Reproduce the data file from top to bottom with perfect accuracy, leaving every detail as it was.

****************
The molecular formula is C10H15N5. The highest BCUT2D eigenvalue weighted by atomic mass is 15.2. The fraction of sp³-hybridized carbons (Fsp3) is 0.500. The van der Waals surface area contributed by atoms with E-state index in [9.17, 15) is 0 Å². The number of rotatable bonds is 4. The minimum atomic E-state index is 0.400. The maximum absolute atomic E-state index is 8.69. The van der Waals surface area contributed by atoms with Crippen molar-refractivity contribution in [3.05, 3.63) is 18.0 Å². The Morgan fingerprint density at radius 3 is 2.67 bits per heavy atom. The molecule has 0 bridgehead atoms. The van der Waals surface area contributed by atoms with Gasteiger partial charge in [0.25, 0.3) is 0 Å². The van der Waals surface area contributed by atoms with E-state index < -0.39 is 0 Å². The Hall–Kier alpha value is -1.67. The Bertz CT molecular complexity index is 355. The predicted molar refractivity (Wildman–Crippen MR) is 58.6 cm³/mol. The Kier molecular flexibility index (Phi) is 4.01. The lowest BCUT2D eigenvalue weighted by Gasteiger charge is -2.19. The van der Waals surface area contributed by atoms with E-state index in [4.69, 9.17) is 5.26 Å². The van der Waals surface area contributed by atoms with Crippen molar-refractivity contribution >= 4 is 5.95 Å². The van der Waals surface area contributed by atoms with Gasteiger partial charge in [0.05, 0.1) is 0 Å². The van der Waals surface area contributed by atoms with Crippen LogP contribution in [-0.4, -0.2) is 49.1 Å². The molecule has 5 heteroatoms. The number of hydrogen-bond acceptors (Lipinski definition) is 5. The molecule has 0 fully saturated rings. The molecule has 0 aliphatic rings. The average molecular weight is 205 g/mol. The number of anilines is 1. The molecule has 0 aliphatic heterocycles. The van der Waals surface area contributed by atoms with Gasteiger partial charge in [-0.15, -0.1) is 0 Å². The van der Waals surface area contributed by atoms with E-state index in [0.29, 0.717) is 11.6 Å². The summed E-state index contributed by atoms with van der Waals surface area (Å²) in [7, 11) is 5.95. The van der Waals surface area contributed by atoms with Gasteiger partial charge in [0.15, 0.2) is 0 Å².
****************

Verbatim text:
The molecular formula is C10H15N5. The highest BCUT2D eigenvalue weighted by atomic mass is 15.2. The fraction of sp³-hybridized carbons (Fsp3) is 0.500. The van der Waals surface area contributed by atoms with E-state index in [9.17, 15) is 0 Å². The number of rotatable bonds is 4. The minimum atomic E-state index is 0.400. The maximum absolute atomic E-state index is 8.69. The van der Waals surface area contributed by atoms with Crippen molar-refractivity contribution in [3.05, 3.63) is 18.0 Å². The Morgan fingerprint density at radius 3 is 2.67 bits per heavy atom. The molecule has 0 bridgehead atoms. The van der Waals surface area contributed by atoms with Gasteiger partial charge in [0.25, 0.3) is 0 Å². The van der Waals surface area contributed by atoms with E-state index < -0.39 is 0 Å². The Hall–Kier alpha value is -1.67. The Bertz CT molecular complexity index is 355. The predicted molar refractivity (Wildman–Crippen MR) is 58.6 cm³/mol. The Kier molecular flexibility index (Phi) is 4.01. The lowest BCUT2D eigenvalue weighted by Gasteiger charge is -2.19. The van der Waals surface area contributed by atoms with E-state index in [4.69, 9.17) is 5.26 Å². The van der Waals surface area contributed by atoms with Crippen molar-refractivity contribution >= 4 is 5.95 Å². The van der Waals surface area contributed by atoms with Gasteiger partial charge in [0.05, 0.1) is 0 Å². The van der Waals surface area contributed by atoms with Crippen LogP contribution in [-0.4, -0.2) is 49.1 Å². The molecule has 5 heteroatoms. The number of hydrogen-bond acceptors (Lipinski definition) is 5. The molecule has 0 fully saturated rings. The molecule has 0 aliphatic rings. The average molecular weight is 205 g/mol. The number of anilines is 1. The molecule has 0 aliphatic heterocycles. The van der Waals surface area contributed by atoms with Gasteiger partial charge in [-0.15, -0.1) is 0 Å². The van der Waals surface area contributed by atoms with E-state index in [0.29, 0.717) is 11.6 Å². The summed E-state index contributed by atoms with van der Waals surface area (Å²) in [7, 11) is 5.95. The van der Waals surface area contributed by atoms with Gasteiger partial charge in [0.15, 0.2) is 0 Å².